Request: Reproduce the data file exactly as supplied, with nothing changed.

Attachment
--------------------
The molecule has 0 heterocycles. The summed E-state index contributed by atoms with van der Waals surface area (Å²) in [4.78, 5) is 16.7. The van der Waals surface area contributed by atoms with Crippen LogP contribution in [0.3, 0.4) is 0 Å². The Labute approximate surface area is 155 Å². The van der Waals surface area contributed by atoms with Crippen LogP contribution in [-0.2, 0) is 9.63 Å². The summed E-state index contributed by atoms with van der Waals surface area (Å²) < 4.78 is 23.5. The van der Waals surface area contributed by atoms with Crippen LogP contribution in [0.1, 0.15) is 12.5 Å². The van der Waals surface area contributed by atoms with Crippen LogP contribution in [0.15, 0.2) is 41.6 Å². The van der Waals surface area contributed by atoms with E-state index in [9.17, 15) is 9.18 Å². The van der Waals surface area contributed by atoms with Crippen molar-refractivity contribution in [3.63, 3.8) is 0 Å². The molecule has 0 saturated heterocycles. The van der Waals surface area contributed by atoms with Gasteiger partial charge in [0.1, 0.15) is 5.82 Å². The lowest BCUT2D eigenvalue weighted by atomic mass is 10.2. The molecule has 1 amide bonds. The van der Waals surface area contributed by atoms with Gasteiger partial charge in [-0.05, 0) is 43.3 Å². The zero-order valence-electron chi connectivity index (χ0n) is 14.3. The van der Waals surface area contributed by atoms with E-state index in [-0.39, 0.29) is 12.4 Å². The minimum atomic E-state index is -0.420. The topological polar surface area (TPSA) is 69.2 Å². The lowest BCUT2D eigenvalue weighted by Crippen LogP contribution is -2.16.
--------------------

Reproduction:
The molecule has 0 heterocycles. The summed E-state index contributed by atoms with van der Waals surface area (Å²) in [4.78, 5) is 16.7. The van der Waals surface area contributed by atoms with Crippen LogP contribution in [0.3, 0.4) is 0 Å². The Labute approximate surface area is 155 Å². The van der Waals surface area contributed by atoms with Crippen LogP contribution in [-0.2, 0) is 9.63 Å². The summed E-state index contributed by atoms with van der Waals surface area (Å²) < 4.78 is 23.5. The van der Waals surface area contributed by atoms with Crippen LogP contribution in [0.1, 0.15) is 12.5 Å². The van der Waals surface area contributed by atoms with Crippen LogP contribution in [0.15, 0.2) is 41.6 Å². The van der Waals surface area contributed by atoms with E-state index in [9.17, 15) is 9.18 Å². The van der Waals surface area contributed by atoms with Crippen molar-refractivity contribution in [3.63, 3.8) is 0 Å². The molecule has 0 saturated heterocycles. The van der Waals surface area contributed by atoms with Gasteiger partial charge in [0.1, 0.15) is 5.82 Å². The lowest BCUT2D eigenvalue weighted by atomic mass is 10.2. The molecule has 1 amide bonds. The van der Waals surface area contributed by atoms with Gasteiger partial charge in [-0.05, 0) is 43.3 Å². The zero-order valence-electron chi connectivity index (χ0n) is 14.3. The van der Waals surface area contributed by atoms with E-state index in [-0.39, 0.29) is 12.4 Å². The minimum atomic E-state index is -0.420. The topological polar surface area (TPSA) is 69.2 Å². The lowest BCUT2D eigenvalue weighted by Crippen LogP contribution is -2.16.